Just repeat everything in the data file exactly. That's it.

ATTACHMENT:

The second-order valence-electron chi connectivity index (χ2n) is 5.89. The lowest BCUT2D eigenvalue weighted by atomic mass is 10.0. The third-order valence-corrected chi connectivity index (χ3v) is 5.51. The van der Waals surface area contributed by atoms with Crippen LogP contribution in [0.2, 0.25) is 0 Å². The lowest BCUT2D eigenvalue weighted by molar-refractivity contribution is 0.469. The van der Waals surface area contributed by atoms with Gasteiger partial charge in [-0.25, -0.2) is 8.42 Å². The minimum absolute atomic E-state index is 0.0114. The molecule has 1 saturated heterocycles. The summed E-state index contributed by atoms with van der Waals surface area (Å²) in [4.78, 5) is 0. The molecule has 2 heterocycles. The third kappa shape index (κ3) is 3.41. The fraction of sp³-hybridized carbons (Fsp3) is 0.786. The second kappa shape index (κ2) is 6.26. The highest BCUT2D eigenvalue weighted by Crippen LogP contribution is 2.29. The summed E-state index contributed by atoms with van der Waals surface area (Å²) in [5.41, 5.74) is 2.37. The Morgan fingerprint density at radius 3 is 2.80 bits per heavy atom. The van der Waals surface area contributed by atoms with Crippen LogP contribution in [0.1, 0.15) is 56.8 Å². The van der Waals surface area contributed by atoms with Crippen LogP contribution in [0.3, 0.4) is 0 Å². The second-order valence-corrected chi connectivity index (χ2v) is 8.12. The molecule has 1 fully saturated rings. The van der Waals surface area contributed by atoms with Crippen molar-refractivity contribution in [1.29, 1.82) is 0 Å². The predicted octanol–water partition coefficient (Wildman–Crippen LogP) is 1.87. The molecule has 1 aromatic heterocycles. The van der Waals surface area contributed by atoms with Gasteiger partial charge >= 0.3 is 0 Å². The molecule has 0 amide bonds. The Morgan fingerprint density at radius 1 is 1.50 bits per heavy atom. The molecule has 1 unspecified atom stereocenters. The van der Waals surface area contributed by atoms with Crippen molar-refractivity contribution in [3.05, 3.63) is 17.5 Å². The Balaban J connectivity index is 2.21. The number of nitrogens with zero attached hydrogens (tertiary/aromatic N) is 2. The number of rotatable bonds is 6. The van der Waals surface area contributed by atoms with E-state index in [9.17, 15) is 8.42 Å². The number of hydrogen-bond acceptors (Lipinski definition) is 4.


The second-order valence-electron chi connectivity index (χ2n) is 5.89. The lowest BCUT2D eigenvalue weighted by atomic mass is 10.0. The third-order valence-corrected chi connectivity index (χ3v) is 5.51. The van der Waals surface area contributed by atoms with Crippen LogP contribution in [0.2, 0.25) is 0 Å². The lowest BCUT2D eigenvalue weighted by molar-refractivity contribution is 0.469. The van der Waals surface area contributed by atoms with Gasteiger partial charge in [-0.25, -0.2) is 8.42 Å². The minimum absolute atomic E-state index is 0.0114. The molecule has 1 saturated heterocycles. The summed E-state index contributed by atoms with van der Waals surface area (Å²) in [4.78, 5) is 0. The molecule has 2 heterocycles. The third kappa shape index (κ3) is 3.41. The fraction of sp³-hybridized carbons (Fsp3) is 0.786. The second kappa shape index (κ2) is 6.26. The highest BCUT2D eigenvalue weighted by Crippen LogP contribution is 2.29. The summed E-state index contributed by atoms with van der Waals surface area (Å²) in [5.41, 5.74) is 2.37. The Morgan fingerprint density at radius 3 is 2.80 bits per heavy atom. The van der Waals surface area contributed by atoms with Crippen LogP contribution in [0.1, 0.15) is 56.8 Å². The van der Waals surface area contributed by atoms with Crippen LogP contribution in [0.3, 0.4) is 0 Å². The second-order valence-corrected chi connectivity index (χ2v) is 8.12. The molecule has 1 fully saturated rings. The van der Waals surface area contributed by atoms with Crippen molar-refractivity contribution in [1.29, 1.82) is 0 Å². The predicted octanol–water partition coefficient (Wildman–Crippen LogP) is 1.87. The molecule has 1 aromatic heterocycles. The van der Waals surface area contributed by atoms with Gasteiger partial charge >= 0.3 is 0 Å². The molecule has 0 amide bonds. The Morgan fingerprint density at radius 1 is 1.50 bits per heavy atom. The molecule has 1 unspecified atom stereocenters. The van der Waals surface area contributed by atoms with Crippen molar-refractivity contribution in [3.05, 3.63) is 17.5 Å². The Balaban J connectivity index is 2.21. The number of nitrogens with zero attached hydrogens (tertiary/aromatic N) is 2. The number of rotatable bonds is 6. The van der Waals surface area contributed by atoms with E-state index in [9.17, 15) is 8.42 Å². The number of hydrogen-bond acceptors (Lipinski definition) is 4.